Be a Rabble Rouser: Lily Eskelsen García Makes History

Lawndale News Chicago's Bilingual Newspaper - Local News

By: Ashmar Mandou

We kick-off our Hispanic Heritage Month issue this week by spotlighting a woman who recently made history by becoming the first Latina president of one of the largest organizations in the country, the National Education Association. Lily Eskelsen García’s story is truly inspiring and demonstrates why we celebrate Hispanic Heritage Month

Lily Eskelsen García made history this year when she became the first Latina elected to head the National Education Association, an organization comprised of three million teacher members across the country, including Illinois, and the first female president of NEA since 1983.

Eskelsen García paid a visit to Chicago on Monday, Sept. 22nd and Tuesday, Sept. 23rd to the Women and Children First Bookstore for a special reading and signing of her bilingual book, Rabble Rousers: Fearless Fighters for Social Justice/Agitadores: Luchadores Valientes por la Justicia as well as visited the students of Irving Elementary School and Percy Julian Middle School to talk about the importance of standing true to beliefs and the importance of education.

Lawndale News Chicago's Bilingual Newspaper - Local News

Eskelsen García’s path to higher education proved quite interesting. Her journey in education began 20 years ago as a lunch lady before becoming an elementary teacher working with homeless children. As an advocate for promoting quality public education for every student, Eskelsen García has served as critic of high stakes testing and other policies that affect the education system.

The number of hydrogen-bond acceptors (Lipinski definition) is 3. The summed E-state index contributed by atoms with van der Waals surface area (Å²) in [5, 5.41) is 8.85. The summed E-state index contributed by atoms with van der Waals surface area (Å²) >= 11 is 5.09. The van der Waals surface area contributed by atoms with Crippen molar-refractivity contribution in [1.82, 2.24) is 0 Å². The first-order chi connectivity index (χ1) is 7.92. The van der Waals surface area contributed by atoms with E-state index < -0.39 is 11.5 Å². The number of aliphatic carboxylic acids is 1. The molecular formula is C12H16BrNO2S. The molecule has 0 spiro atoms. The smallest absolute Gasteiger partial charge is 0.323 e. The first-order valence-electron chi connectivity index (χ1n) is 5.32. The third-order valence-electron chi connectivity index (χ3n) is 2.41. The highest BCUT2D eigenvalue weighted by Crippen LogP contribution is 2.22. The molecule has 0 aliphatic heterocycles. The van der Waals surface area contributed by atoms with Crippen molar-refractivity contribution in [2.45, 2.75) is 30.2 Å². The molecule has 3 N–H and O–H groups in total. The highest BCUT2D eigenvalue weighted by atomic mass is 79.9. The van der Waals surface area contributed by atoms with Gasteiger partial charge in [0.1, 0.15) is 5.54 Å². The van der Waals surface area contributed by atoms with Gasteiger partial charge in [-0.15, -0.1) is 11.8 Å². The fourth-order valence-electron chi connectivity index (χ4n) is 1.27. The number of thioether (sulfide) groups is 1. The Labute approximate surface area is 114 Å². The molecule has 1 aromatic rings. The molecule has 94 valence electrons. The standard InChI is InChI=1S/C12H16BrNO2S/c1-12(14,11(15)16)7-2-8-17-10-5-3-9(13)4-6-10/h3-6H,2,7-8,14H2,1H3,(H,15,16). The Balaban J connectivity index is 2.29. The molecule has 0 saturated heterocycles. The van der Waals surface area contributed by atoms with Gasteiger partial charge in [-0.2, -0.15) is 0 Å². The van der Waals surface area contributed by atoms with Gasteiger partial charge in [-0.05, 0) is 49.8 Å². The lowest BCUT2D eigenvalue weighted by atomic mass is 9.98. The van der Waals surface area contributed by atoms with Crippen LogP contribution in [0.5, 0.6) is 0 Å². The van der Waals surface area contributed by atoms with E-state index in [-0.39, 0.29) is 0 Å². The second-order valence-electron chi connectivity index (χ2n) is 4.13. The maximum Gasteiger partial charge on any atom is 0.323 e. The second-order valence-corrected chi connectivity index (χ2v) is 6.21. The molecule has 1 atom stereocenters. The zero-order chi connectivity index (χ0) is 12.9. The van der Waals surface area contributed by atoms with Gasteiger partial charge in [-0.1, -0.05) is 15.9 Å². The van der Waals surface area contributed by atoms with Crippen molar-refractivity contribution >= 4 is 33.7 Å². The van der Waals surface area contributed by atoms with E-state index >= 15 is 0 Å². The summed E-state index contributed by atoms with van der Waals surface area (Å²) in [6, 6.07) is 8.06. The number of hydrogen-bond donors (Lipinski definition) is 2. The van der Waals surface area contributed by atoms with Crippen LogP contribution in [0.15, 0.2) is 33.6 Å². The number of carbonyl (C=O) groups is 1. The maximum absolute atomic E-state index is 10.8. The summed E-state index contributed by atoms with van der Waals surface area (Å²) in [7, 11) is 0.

“We must measure what matters and put students’ needs at the center of the system once again. We can no longer allow politicians who have never stepped into a classroom define what it means to teach and learn,” said Eskelsen García. Nothing pumps up Eskelsen García more than championing quality education. After teaching only nine years, Eskelsen García was named her state’s top teacher. The daughter of an immigrant, she is one of the nation’s top Latino educators and used her position to speak up on behalf of DREAMers seeking a path to U.S. citizenship.

Her tenacity and vigor helped put Eskelsen García on the path to NEA where she was elected as executive committee member in 1996 and secretary-treasurer in 2002. In 2008, Eskelsen García was elected NEA vice president, and has continued to promote the teaching profession and quality education.

In her latest venture, Eskelsen García’s new book Rabble Rousers/Agitadores spotlights social justice advocates including Mother Jones, Mohandas Gandhi, Nelson Mandela, Cesar Chavez, Martin Luther King, Jr., Harvey Milk, Frieda Zames, Aung San Suu Kyi, and Rigoberta Menchú. “It is vital that we look upon our history and the work of our advocates to become inspired and courageous to make necessary changes in our lives,” said Eskelsen García.

Comments are closed.